Hearing Helpers - Rockford, IL

Man on plane whose ringing in the ears worsened.

You have good days, and you have bad days, that’s par for the course for individuals with tinnitus but why? Over 45 million Americans endure ringing in their ears from a condition called tinnitus, according to the American Tinnitus Association, and 90 percent of them also have some degree of hearing loss.

But that doesn’t explain why the ringing is intrusive some days and almost non-existent on others. Some common triggers might explain it but it’s still not clear why this occurs.

What Is Tinnitus?

Tinnitus describes a condition where the patient hears phantom noises such as:

  • Ringing
  • Roaring
  • Hissing
  • Clicking
  • Buzzing

You hear it, the guy beside you can’t, which is one thing that makes tinnitus so disturbing. The noise can vary in pitch and volume, too. One day it could be a roar and the next day be gone completely.

What Causes Tinnitus?

The most common cause is a change in a person’s hearing. These changes could be due to:

  • Noise trauma
  • Aging
  • Earwax build up
  • Ear bone changes

There are other possible causes, also, like:

  • Head injury
  • High blood pressure
  • TMJ problems
  • Meniere’s disease
  • An issue with the carotid artery or jugular vein
  • Atherosclerosis
  • Tumor in the head or neck
  • Acoustic neuroma

For a small percentage of people, there isn’t any obvious explanation for them to have tinnitus.

If your tinnitus has just started, consult your doctor and determine what is going on with your ears. The problem could be something treatable or even a symptom of a life-threatening condition such as high blood pressure or heart disease. It may also be a side effect of a new medication.

Why Does the Ringing Get Worse on Some Days?

For those who have tinnitus it’s a medical mystery why it gets worse on some days. And there could be more than one reason depending on the person. There are common triggers that may explain it, though.

Loud Events

Your tinnitus can be aggravated by loud events like concerts, club music, and fireworks. The number one option is to put in ear protection if you expect to be exposed to a lot of noise. They make earplugs, for instance, that will permit you to enjoy music at a live performance but reduce the effect it has on your ears.

You can also stay away from the source of the sound. For instance, don’t stand right beside the speakers when attending a live performance or up front at a fireworks display. Combined with hearing protection, this will reduce the effect.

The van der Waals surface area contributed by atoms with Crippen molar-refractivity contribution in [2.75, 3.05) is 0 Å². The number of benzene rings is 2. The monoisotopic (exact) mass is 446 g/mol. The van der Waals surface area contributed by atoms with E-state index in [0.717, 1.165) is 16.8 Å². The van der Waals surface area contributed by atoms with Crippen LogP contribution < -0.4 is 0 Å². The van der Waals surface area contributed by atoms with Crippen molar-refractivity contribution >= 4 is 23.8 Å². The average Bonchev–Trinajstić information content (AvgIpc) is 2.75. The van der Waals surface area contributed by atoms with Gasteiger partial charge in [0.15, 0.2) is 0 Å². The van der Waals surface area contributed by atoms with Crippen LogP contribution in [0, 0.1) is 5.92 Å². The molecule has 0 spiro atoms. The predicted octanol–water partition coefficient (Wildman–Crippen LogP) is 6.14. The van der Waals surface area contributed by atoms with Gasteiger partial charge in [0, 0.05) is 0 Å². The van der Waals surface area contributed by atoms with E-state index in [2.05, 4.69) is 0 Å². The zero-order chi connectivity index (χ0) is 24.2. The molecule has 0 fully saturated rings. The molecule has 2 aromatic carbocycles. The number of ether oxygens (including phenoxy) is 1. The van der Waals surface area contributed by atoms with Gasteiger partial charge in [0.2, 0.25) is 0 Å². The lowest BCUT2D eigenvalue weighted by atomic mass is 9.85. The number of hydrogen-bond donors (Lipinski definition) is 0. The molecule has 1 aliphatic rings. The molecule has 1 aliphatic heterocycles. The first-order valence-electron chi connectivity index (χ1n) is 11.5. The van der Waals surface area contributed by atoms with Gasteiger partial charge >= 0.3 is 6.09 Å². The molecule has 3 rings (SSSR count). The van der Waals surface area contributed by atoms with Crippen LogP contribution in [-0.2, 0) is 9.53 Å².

Loud Noises at Home

Loud noises in your home can also be harmful. Tinnitus can be triggered by a lawn mower for example. Here are a few other sounds from around the house that can cause damage:

  • Woodworking – The tools you use are enough to cause a problem
  • Laundry – For instance, if you fold clothes while the washer is running.
  • Wearing headphones – The function of headphones is to raise the volume of your audio which could be irritating your tinnitus so it might be time to lose those earbuds.

If there are activities you can’t or aren’t willing to avoid like woodworking, wear hearing protection.

Workplace Noise

Loud noises at work are just as damaging as any other. If you work near machinery or in construction it’s particularly important to use ear protection. Your employer will probably provide hearing protection if you let them know your worries. Spend your off time letting your ears rest, too.

Changes in Air Pressure

Most people have experienced ear popping when they fly. The shift in air pressure combined with the noise from the plane engines can cause an increase in tinnitus. Think about hearing protection if you are traveling and bring some gum to neutralize the air pressure.

You can experience changes in pressure without leaving your home, as well. Taking the right medication to relieve sinus pressure is also helpful.

Medication

Medication might also be the problem. Certain medications impact the ears and are known as ototoxic. Included on this list are these common medications:

  • Antibiotics
  • Diuretics
  • Over-the-counter pain relievers

If you’re experiencing a worsening of your tinnitus after you begin taking a new medication, check with your doctor. Changing to something else could be a possibility.

Tinnitus is an irritation for some people, but for others, it can be disabling. The first step is to find out what’s causing it and then look at ways to control it from day to day.

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